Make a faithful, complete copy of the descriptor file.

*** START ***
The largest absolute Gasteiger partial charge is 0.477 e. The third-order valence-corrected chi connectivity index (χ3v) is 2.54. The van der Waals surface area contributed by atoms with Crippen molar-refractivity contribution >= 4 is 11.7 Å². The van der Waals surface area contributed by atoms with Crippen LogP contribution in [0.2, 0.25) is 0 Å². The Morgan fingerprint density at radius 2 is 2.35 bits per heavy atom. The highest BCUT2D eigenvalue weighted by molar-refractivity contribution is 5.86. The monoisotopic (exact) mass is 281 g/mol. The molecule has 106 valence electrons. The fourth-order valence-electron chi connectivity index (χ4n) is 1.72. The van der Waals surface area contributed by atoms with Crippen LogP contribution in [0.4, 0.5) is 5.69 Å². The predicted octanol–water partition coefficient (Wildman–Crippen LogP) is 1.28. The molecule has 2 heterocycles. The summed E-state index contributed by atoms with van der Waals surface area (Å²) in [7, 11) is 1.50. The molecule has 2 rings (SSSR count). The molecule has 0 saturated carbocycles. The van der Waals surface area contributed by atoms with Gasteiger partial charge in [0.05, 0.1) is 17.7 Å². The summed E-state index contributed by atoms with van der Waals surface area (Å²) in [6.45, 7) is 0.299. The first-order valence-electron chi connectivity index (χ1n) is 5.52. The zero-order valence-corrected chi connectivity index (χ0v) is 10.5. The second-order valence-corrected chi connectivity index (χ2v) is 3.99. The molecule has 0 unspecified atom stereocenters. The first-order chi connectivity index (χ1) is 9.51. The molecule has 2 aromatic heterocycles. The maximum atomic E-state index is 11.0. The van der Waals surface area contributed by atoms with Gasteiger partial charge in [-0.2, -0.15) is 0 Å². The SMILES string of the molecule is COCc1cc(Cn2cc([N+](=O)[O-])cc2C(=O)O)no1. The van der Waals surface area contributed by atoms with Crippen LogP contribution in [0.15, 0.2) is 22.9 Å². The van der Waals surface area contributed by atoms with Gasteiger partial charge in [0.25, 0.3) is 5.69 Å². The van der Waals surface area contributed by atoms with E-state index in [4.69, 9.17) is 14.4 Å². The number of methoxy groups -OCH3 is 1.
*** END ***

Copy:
The largest absolute Gasteiger partial charge is 0.477 e. The third-order valence-corrected chi connectivity index (χ3v) is 2.54. The van der Waals surface area contributed by atoms with Crippen molar-refractivity contribution >= 4 is 11.7 Å². The van der Waals surface area contributed by atoms with Crippen LogP contribution in [0.2, 0.25) is 0 Å². The Morgan fingerprint density at radius 2 is 2.35 bits per heavy atom. The highest BCUT2D eigenvalue weighted by molar-refractivity contribution is 5.86. The monoisotopic (exact) mass is 281 g/mol. The molecule has 106 valence electrons. The fourth-order valence-electron chi connectivity index (χ4n) is 1.72. The van der Waals surface area contributed by atoms with Crippen LogP contribution in [0.4, 0.5) is 5.69 Å². The predicted octanol–water partition coefficient (Wildman–Crippen LogP) is 1.28. The molecule has 2 heterocycles. The summed E-state index contributed by atoms with van der Waals surface area (Å²) in [7, 11) is 1.50. The molecule has 2 rings (SSSR count). The molecule has 0 saturated carbocycles. The van der Waals surface area contributed by atoms with Gasteiger partial charge in [0.05, 0.1) is 17.7 Å². The summed E-state index contributed by atoms with van der Waals surface area (Å²) in [6.45, 7) is 0.299. The first-order valence-electron chi connectivity index (χ1n) is 5.52. The zero-order valence-corrected chi connectivity index (χ0v) is 10.5. The second-order valence-corrected chi connectivity index (χ2v) is 3.99. The molecule has 0 unspecified atom stereocenters. The first-order chi connectivity index (χ1) is 9.51. The molecule has 2 aromatic heterocycles. The maximum atomic E-state index is 11.0. The van der Waals surface area contributed by atoms with Gasteiger partial charge in [-0.2, -0.15) is 0 Å². The SMILES string of the molecule is COCc1cc(Cn2cc([N+](=O)[O-])cc2C(=O)O)no1. The van der Waals surface area contributed by atoms with Crippen LogP contribution in [0.15, 0.2) is 22.9 Å². The van der Waals surface area contributed by atoms with Gasteiger partial charge in [0.25, 0.3) is 5.69 Å². The van der Waals surface area contributed by atoms with E-state index in [4.69, 9.17) is 14.4 Å². The number of methoxy groups -OCH3 is 1.